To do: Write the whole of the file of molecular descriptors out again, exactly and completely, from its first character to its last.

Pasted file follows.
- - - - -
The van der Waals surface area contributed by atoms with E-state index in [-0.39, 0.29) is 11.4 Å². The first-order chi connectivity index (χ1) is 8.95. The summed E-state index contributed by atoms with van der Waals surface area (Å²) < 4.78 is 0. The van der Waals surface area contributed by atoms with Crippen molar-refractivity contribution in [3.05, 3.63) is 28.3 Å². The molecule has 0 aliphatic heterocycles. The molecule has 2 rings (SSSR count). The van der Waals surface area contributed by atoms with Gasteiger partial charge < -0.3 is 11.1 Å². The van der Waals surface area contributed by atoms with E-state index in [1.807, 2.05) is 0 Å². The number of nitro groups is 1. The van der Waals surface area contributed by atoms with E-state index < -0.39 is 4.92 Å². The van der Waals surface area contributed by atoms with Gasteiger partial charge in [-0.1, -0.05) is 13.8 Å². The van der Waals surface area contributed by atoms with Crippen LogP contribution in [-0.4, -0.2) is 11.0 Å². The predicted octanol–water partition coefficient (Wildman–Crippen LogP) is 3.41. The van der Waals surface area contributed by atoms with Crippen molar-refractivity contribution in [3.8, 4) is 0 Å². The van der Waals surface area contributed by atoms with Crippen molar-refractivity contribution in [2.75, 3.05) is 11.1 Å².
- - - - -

The van der Waals surface area contributed by atoms with E-state index in [-0.39, 0.29) is 11.4 Å². The first-order chi connectivity index (χ1) is 8.95. The summed E-state index contributed by atoms with van der Waals surface area (Å²) < 4.78 is 0. The van der Waals surface area contributed by atoms with Crippen molar-refractivity contribution in [3.05, 3.63) is 28.3 Å². The molecule has 0 aliphatic heterocycles. The molecule has 2 rings (SSSR count). The van der Waals surface area contributed by atoms with Gasteiger partial charge < -0.3 is 11.1 Å². The van der Waals surface area contributed by atoms with E-state index in [1.807, 2.05) is 0 Å². The number of nitro groups is 1. The van der Waals surface area contributed by atoms with E-state index < -0.39 is 4.92 Å². The van der Waals surface area contributed by atoms with Gasteiger partial charge in [-0.1, -0.05) is 13.8 Å². The van der Waals surface area contributed by atoms with Crippen LogP contribution in [-0.4, -0.2) is 11.0 Å². The predicted octanol–water partition coefficient (Wildman–Crippen LogP) is 3.41. The van der Waals surface area contributed by atoms with Crippen molar-refractivity contribution in [3.8, 4) is 0 Å². The van der Waals surface area contributed by atoms with Crippen molar-refractivity contribution in [2.75, 3.05) is 11.1 Å².